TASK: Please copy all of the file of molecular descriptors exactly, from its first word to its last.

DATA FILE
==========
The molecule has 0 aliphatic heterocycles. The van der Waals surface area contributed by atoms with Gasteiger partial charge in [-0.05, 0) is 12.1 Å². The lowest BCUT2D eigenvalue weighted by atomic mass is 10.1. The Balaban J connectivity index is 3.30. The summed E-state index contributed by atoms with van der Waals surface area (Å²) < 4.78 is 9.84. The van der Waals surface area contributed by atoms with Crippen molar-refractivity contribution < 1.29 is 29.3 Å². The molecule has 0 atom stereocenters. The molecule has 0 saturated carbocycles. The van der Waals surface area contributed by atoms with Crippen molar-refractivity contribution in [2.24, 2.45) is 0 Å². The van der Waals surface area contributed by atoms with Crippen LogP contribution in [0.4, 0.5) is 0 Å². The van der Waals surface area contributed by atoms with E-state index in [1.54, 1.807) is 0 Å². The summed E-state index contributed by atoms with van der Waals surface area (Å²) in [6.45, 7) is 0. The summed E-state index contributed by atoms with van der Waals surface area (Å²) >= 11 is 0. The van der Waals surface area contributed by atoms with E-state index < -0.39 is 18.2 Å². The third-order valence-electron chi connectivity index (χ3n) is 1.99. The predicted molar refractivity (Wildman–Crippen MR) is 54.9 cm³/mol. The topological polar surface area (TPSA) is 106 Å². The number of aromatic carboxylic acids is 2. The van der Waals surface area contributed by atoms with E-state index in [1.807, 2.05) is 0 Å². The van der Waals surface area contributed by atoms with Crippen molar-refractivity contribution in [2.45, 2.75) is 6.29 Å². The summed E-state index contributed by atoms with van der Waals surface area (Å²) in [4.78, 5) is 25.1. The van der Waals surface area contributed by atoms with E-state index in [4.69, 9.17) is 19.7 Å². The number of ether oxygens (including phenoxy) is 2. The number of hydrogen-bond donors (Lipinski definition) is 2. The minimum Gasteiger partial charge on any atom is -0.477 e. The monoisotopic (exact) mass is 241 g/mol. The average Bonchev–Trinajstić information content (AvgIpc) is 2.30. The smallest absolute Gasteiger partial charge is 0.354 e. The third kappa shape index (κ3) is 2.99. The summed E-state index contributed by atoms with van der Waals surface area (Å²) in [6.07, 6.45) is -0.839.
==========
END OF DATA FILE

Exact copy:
The molecule has 0 aliphatic heterocycles. The van der Waals surface area contributed by atoms with Gasteiger partial charge in [-0.05, 0) is 12.1 Å². The lowest BCUT2D eigenvalue weighted by atomic mass is 10.1. The Balaban J connectivity index is 3.30. The summed E-state index contributed by atoms with van der Waals surface area (Å²) < 4.78 is 9.84. The van der Waals surface area contributed by atoms with Crippen molar-refractivity contribution < 1.29 is 29.3 Å². The molecule has 0 atom stereocenters. The molecule has 0 saturated carbocycles. The van der Waals surface area contributed by atoms with Crippen molar-refractivity contribution in [2.24, 2.45) is 0 Å². The van der Waals surface area contributed by atoms with Crippen LogP contribution in [0.4, 0.5) is 0 Å². The van der Waals surface area contributed by atoms with E-state index in [1.54, 1.807) is 0 Å². The summed E-state index contributed by atoms with van der Waals surface area (Å²) in [6.45, 7) is 0. The summed E-state index contributed by atoms with van der Waals surface area (Å²) >= 11 is 0. The van der Waals surface area contributed by atoms with E-state index < -0.39 is 18.2 Å². The third-order valence-electron chi connectivity index (χ3n) is 1.99. The predicted molar refractivity (Wildman–Crippen MR) is 54.9 cm³/mol. The topological polar surface area (TPSA) is 106 Å². The number of aromatic carboxylic acids is 2. The van der Waals surface area contributed by atoms with E-state index in [1.807, 2.05) is 0 Å². The van der Waals surface area contributed by atoms with Crippen molar-refractivity contribution in [2.45, 2.75) is 6.29 Å². The summed E-state index contributed by atoms with van der Waals surface area (Å²) in [4.78, 5) is 25.1. The van der Waals surface area contributed by atoms with E-state index in [4.69, 9.17) is 19.7 Å². The number of ether oxygens (including phenoxy) is 2. The number of hydrogen-bond donors (Lipinski definition) is 2. The minimum Gasteiger partial charge on any atom is -0.477 e. The monoisotopic (exact) mass is 241 g/mol. The average Bonchev–Trinajstić information content (AvgIpc) is 2.30. The smallest absolute Gasteiger partial charge is 0.354 e. The third kappa shape index (κ3) is 2.99. The summed E-state index contributed by atoms with van der Waals surface area (Å²) in [6.07, 6.45) is -0.839.